30 years later, we have an internet so fast, so connected and so pervasive, we can do things no one thought possible even two years ago. in the 90’s, The high-water mark of communication was video conferencing. But now, that’s so common it’s almost become the standard way we go see the doctor for a routine checkup.  The special sauce of the internet; its “instantaneousness” has shown to be its biggest flaw. It’s not built to last. It’s built to connect.

That’s it. There is nothing permanent about the internet. And that’s starting to become a VERY big problem. We think of the internet as long connections that are untouchable by most people. Private. The websites and apps we use are colorful and welcoming. It’s high tech. Modern. Progressive. We think the guts of the internet, servers, datacenters, cables are tucked away, left alone like monks on a mountain to quietly do their work and only everyone once in a while need a refresh, or a reboot. But the truth is. The internet has a problem that experts have known about for years. And if we’re not careful, it will bring down everything and could affect history as we know it.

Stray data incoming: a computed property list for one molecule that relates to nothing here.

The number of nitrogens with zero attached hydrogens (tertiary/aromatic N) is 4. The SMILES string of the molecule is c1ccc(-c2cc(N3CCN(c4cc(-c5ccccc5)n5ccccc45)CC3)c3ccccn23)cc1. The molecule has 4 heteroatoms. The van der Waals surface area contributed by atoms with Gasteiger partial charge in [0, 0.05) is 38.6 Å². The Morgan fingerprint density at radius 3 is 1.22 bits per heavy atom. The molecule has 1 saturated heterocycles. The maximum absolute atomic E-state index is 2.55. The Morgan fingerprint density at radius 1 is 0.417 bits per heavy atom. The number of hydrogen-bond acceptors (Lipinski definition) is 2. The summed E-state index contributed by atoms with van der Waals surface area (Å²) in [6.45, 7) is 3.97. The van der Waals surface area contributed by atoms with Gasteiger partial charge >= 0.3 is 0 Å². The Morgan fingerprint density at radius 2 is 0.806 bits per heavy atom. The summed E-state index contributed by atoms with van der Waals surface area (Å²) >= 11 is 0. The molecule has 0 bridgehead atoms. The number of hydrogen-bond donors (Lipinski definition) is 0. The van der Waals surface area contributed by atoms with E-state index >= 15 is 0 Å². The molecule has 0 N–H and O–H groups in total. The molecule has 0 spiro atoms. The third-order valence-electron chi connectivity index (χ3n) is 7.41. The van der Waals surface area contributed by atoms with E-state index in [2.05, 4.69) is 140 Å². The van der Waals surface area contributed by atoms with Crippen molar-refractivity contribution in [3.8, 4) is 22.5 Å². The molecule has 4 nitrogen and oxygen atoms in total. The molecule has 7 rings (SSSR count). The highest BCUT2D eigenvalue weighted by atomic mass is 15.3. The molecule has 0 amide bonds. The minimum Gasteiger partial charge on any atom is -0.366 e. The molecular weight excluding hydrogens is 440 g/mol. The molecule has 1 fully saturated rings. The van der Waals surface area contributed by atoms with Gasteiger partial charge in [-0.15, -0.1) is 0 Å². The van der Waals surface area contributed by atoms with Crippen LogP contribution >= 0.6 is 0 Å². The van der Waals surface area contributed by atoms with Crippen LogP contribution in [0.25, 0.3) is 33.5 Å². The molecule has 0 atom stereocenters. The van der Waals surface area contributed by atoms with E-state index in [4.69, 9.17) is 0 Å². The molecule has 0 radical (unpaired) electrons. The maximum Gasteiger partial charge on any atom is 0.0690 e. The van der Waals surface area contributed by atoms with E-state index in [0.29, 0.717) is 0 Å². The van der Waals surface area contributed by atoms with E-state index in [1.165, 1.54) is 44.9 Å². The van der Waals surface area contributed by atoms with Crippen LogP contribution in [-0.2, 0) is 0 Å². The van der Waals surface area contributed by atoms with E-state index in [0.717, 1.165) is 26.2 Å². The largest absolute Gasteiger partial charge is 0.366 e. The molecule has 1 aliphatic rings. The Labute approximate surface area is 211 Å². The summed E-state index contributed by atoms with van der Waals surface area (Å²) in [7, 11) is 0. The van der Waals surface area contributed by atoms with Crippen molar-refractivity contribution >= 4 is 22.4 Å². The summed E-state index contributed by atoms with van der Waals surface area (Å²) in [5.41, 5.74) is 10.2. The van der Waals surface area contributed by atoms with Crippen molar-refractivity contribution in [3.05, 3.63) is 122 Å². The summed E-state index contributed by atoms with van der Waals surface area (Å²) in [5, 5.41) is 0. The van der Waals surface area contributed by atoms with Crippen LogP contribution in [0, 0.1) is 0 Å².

War and Peace, a large book written by a Russian man named Leo Tostoy, and it’s mostly depressing, but some people have found solace in its sadness. Some War and Peace fans noticed something was different on the e-book version…

When the flame of the sulphur splinters Nookd by the tinder burned up, first blue and then red, Shcherbinin lit the tallow candle…

Beautiful isn’t it? But how are splinters Nooked? Well, that’s the thing. They aren’t. They are kindled. Customers who bought War and Peace on the Barnes and Noble Nook e-reader noticed this and complained. Come to find out an algorithm made by Barnes and Noble marketing went rogue and was scrubbing the word Kindle, the name of their competitors e-reader, from anything in the Barnes and Noble store and replacing it with the name of THEIR e-reader, the Nook. Funny right? No one accepted blame. And there was no record of it for anyone to track